Five years ago, I wrote an open letter to you. It was the most honest thing I had ever written in my entire life, but I didn’t want you to read it yet as I never wanted you to feel the pressure of being observed so closely. Five years later, I almost feel like a letter isn’t enough. I’m inspired to write an entire book about what a profound, beautiful experience being your father has been. And yet, I still fear you’ll feel some unnecessary pressure to live up to all that I’ve constructed in my mind about you. So I’ll share it with the world first and someday let you read this so you’ll always know how truly important you are to me.
Just like five years ago, you continue to be a comedic genius. Every time we lay eyes on each other, it’s a race to see who can crack the other one up first. Your ability to drop a Simpsons reference is amazing, and perhaps a little intimidating because you’re getting better at it than me. But you couple this humor with another level of savvy, sensitivity, and thoughtfulness where I’m beginning to see the adult you’re going to become and I couldn’t be more excited. Your caring, responsible nature of dog ownership. Your academic prowess and off-the-chart test scores that makes each of your teachers keep using the word “special”. Your willingness to stand in front of a room of kids older than you and give lectures on computer programming. You’re never bored, you never sleep in, you never ask me to buy you anything, and your only common request of me is “Dad, do you want to debug some code with me?”
But our relationship goes a layer deeper and it starts with your name. I am so grateful that your mother and I had the wisdom to give you your grandfather‘s name. It’s an important link that not only honors the sacrifices my father made for me, but the uncanny similarities make uttering your name a persistent reminder of his memory. Your smile. Your easygoing attitude. Your infinite quest for knowledge. And in some cosmic boomerang, in the time since he passed away, you’ve provided the sanity, tranquility, and levelheadedness that he used to deliver to bridge me through my most difficult times. When he died, I feared for the void in my life without his presence. I’m not saying you and I have the same conversations, but you’ve been an antidote to my stress and a reminder of what’s important, just as he was for the first 40+ years of my life.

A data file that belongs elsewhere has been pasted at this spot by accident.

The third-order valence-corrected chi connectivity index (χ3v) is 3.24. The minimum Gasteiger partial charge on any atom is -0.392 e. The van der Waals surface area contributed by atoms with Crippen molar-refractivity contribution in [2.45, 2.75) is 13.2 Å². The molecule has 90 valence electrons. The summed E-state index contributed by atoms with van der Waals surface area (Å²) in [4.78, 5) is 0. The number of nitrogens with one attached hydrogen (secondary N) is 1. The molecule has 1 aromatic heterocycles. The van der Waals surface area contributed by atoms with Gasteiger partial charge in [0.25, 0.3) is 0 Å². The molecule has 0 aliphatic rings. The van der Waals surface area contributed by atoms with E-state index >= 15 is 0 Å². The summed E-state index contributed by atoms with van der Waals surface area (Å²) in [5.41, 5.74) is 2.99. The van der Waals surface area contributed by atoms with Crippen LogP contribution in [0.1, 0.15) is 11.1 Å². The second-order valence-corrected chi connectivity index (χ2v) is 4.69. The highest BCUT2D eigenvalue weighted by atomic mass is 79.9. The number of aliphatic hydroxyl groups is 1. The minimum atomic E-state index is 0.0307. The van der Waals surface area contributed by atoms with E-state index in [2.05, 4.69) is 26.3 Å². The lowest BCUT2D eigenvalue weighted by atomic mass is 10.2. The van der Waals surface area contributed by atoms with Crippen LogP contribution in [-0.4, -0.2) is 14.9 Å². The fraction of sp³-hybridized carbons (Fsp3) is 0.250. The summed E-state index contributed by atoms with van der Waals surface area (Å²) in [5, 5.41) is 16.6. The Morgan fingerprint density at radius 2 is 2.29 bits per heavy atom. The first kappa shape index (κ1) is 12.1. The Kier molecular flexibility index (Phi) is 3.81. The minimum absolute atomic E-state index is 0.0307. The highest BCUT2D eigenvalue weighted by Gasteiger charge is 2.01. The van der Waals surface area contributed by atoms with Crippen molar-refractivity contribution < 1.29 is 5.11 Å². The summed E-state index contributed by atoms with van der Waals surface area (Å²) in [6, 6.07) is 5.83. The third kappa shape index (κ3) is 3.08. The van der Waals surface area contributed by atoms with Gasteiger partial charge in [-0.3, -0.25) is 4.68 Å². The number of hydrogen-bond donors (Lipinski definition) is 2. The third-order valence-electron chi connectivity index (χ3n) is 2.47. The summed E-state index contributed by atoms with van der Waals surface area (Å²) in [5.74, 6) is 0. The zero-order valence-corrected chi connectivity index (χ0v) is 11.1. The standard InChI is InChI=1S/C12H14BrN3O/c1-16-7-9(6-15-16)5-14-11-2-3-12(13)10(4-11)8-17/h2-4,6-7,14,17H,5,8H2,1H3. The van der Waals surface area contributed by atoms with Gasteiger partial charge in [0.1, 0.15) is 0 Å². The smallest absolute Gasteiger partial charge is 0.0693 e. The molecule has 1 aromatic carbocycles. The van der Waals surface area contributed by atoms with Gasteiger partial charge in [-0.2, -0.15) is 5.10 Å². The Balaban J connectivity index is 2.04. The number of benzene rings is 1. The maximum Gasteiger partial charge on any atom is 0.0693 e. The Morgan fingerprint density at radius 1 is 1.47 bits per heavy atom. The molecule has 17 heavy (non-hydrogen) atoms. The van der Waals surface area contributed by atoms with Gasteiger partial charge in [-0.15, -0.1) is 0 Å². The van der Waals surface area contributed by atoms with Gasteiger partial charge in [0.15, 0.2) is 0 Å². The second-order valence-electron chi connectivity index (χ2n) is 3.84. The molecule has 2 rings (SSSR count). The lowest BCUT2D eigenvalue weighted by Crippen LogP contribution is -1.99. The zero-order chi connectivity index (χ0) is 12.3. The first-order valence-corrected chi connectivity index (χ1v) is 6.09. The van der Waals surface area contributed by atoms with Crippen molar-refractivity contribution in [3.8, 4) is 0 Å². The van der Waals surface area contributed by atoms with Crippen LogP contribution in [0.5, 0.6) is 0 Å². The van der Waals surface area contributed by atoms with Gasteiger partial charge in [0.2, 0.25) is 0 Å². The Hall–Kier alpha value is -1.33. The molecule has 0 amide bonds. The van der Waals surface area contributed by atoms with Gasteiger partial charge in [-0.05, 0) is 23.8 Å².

Our bond is special and it’s often unspoken. I’d be remiss without sharing one memory that encapsulates everything about what makes you so special and what makes us so special. I hope you never forget it. I know I won’t.
It was at this year‘s spelling bee. There you were in the final round, knocking off word after word with a sly stoicism Down to the final two, your last competitor missed his word, so you were one word away from being the champion. As your principal said the word “facilitate”, I started getting nervous for an extra L that might slip in.
And then you did it.
You glanced directly at me, our eyes locked, and you shot a split-second grin as if to say “don’t worry Dad, I got this.”
At that instant, you and I were the only two people in the room that knew what was about to happen.
Five seconds later, all eyes and cheers were on you, which was fortunate as no one noticed me wiping away the tears from under my glasses.
Someday, I hope you’ll be a parent. Until then, you’re gonna have to trust me when I tell you that that was the single greatest moment of my life and I don’t expect anything to top it. The joys of parenting hard to explain to some one who has never done it, and the singular moments that make it all worth while often come out of nowhere. I have it on video (with the still here) and I can’t tell you how many times I’ve watched it and smiled. It’s my drug to get through the worst days. I asked you about it that night, praying that it wasn’t my imagination. You admitted it coyly and flashed the that smile that melts my heart.
You truly are the gift that keeps on giving.
But perhaps the reason I’m most excited about you and your future is that part of you that only your mother and I see. You, my beautiful daughter, are an assassin. You are competitive, you’re hyper focused, and you are aspirational. And the best part is, no one knows it. You will spend your whole life being underestimated. People will see your diminutive size, your soft voice, your easy-going style, and your shy demeanor, and they’ll dismiss you. And that’s when you blow them away. With that said, I hope you know when to selectively temper that intensity. I’ve seen you take losses hard and bottle it up until it explodes. Resilience is going to be a critical part of your future. Sometimes, we aim high and don’t quite get it–and that’s OK. I wanted to go to Princeton, but ended up at Cornell. I wanted to go to Harvard, but ended up at Wharton. Never stop aspiring, but accept and appreciate the results and aim to do better. Even though I didn’t reach my highest aspirations, I ended up at places that I was lucky to be and I can assure you that my life is a lot better than a number of people that pulled off the Princeton/Harvard combo. How do I know that?
Because none of them ended up with you as a daughter.
Happy 10th and thank you for all that you do to make every day truly special.
Your still-smitten father